I’ve been lucky enough to have mentors through both middle school and high school. They played pivotal roles in my life and my development into a young woman. They were people who were leaders in the youth group, small group leaders, or teachers at school who truly believed in me. A mentor does not have to be this religious person who guides you in your spiritual life. In fact, that sounds almost “cultish”. Yet, for me, the most influential mentors were those who shared the same beliefs as me and challenged me to let my beliefs bleed into all areas of my life.
But you don’t have to be a Christian to have a mentor.
I’m sure you knew that. I just wanted to make sure that was clear.
When I think of a mentor, certain people come to mind. There was Nicole who guided my middle school self through the thorns and briers of middle school life. Then there was Kristy who befriended a lowly freshman trying to mix in the crowd. And then there were ten or so in between who mentored me while I was in their lives. Each one cared deeply about me and wanted nothing more than the best for me. Yet, the true mentors asked the hard questions. They saw through my acts and masks. They challenged me and looked out for me.
Those were the real mentors.
I know that I am one of the fortunate few who has been able to have so many caring people in my life. Yet, I see our youth today and my heart aches for them. I desperately want them to be open to a mentor and for a mentor to be open to living life with them. I remember feeling very alone during those pivotal years of middle school and high school. I just wanted someone to accept and love me for who I was. Not saying that my parent’s didn’t do that. I just longed for someone other than them to tell me I was OK.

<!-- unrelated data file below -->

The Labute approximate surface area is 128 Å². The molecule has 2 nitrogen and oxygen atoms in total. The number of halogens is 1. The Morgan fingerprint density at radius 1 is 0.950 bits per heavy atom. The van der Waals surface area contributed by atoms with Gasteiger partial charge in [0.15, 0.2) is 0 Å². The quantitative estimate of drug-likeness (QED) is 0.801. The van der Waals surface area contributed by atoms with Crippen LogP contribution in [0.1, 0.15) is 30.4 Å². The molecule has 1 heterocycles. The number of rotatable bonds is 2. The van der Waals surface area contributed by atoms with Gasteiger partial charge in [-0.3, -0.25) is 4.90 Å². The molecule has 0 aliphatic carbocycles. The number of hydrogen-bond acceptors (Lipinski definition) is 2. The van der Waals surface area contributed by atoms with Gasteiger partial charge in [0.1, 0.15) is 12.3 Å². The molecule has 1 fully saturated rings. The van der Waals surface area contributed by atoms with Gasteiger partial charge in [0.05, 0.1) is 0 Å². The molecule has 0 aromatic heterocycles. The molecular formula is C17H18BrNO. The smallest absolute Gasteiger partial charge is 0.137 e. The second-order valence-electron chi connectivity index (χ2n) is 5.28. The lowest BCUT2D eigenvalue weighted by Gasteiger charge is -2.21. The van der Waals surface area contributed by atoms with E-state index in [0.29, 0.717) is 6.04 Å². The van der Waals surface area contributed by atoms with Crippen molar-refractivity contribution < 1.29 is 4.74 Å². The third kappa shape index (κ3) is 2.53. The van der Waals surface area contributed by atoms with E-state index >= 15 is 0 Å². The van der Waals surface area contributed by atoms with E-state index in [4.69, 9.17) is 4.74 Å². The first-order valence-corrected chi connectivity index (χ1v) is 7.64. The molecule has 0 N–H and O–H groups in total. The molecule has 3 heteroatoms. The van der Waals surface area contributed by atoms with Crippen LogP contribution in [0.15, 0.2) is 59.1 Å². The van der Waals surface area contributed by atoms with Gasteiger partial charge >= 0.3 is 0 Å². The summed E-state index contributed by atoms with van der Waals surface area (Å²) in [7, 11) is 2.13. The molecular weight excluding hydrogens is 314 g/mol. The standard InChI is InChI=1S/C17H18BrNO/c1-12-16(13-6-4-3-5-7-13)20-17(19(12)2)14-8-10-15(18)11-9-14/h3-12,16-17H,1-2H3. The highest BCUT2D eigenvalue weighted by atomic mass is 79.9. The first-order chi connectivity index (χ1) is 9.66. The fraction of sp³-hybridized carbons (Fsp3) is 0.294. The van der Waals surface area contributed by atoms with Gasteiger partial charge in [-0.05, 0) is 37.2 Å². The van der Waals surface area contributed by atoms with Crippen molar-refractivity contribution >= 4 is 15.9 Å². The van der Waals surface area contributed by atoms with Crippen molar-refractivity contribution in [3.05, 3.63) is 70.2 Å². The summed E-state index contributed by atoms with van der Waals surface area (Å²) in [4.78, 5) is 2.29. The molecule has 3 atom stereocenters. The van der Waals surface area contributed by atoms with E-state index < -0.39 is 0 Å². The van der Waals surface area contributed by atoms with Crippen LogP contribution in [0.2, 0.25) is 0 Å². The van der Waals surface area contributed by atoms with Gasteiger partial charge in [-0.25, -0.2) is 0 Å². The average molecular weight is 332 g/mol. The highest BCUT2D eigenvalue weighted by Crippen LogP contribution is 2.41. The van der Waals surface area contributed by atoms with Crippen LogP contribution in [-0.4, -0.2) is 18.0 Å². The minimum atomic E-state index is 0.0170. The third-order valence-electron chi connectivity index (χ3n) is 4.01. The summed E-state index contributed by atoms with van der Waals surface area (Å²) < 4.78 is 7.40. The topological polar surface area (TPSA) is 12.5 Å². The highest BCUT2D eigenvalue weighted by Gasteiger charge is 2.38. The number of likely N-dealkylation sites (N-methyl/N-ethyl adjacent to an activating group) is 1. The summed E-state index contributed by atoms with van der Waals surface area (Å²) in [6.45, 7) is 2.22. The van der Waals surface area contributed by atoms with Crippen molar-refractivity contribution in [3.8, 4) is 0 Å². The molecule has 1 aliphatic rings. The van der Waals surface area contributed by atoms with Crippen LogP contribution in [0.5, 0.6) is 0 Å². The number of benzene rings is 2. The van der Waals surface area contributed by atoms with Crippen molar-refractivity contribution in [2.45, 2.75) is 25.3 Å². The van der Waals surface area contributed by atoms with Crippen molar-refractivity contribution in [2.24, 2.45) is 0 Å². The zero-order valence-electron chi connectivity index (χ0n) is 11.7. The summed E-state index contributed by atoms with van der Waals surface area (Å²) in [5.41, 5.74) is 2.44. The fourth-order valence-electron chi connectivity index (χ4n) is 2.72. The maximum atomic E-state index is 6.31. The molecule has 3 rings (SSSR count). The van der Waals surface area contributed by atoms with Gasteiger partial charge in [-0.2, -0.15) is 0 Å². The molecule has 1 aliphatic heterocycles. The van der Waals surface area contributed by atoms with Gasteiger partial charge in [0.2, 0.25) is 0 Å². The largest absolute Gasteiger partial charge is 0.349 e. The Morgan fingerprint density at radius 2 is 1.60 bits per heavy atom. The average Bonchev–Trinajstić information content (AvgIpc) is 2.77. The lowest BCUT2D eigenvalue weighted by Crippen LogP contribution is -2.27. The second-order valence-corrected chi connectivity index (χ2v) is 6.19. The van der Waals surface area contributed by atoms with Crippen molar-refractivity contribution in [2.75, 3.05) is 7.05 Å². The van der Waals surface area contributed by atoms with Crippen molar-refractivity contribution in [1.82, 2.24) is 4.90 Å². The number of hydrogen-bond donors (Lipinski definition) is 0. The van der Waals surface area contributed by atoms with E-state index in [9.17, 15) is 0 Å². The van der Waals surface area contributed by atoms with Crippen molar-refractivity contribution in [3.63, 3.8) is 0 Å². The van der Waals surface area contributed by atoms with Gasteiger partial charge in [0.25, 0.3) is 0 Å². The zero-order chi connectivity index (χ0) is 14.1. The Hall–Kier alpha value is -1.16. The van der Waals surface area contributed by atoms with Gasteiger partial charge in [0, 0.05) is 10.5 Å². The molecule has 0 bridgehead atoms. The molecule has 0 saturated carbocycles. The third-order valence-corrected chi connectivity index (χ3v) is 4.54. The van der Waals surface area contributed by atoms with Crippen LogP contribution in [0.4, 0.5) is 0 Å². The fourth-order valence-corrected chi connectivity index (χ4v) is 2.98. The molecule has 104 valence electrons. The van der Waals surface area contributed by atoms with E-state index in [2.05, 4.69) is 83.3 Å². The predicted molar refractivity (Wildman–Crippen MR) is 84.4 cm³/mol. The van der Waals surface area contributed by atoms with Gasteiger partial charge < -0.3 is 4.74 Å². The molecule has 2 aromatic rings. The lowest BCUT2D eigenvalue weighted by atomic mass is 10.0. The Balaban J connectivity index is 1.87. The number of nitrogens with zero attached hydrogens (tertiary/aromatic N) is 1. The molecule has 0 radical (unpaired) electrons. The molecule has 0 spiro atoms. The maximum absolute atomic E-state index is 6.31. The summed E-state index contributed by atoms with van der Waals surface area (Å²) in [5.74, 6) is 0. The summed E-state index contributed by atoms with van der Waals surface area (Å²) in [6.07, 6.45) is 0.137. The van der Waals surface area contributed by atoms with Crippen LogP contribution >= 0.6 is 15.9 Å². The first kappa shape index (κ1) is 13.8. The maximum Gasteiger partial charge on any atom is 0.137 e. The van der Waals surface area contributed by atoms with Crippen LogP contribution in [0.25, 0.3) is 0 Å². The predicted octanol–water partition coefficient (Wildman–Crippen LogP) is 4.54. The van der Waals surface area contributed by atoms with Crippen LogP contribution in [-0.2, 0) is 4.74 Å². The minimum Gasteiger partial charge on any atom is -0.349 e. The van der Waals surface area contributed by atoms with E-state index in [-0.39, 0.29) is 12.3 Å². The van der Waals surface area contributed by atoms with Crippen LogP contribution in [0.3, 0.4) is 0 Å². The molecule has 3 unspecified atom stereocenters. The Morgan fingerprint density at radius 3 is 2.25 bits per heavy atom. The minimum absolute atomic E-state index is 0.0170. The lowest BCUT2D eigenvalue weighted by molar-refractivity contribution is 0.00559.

So in actuality, I am making a case for mentors for our young people.
In a culture and society that seems to be degrading by the year, I often wonder what this next generation will be like. Will they be self-indulged, narcissistic people? Or will they break that mold and stand for others? I believe that the right mentor could be key to generating this change. Ultimately it would be up to the kid to decide how to live. But during those key points for me, I wanted nothing more than to listen and trust my mentor.
My mentor was someone who wasn’t going to leave me on a whim.
My mentor was someone who deeply cared for me and wanted what was best for me.
My mentor was someone who broke the mold of advice; she didn’t sound like she was reading a script prepared ahead of time.
My mentor was someone who felt like family.
My mentor was someone who was vulnerable.
My mentor was someone who helped mold me into the person I am today.
So I’d like to make a case for mentors.
They are more than fine ideas, people that get put on the “someday” list.
They are life changers.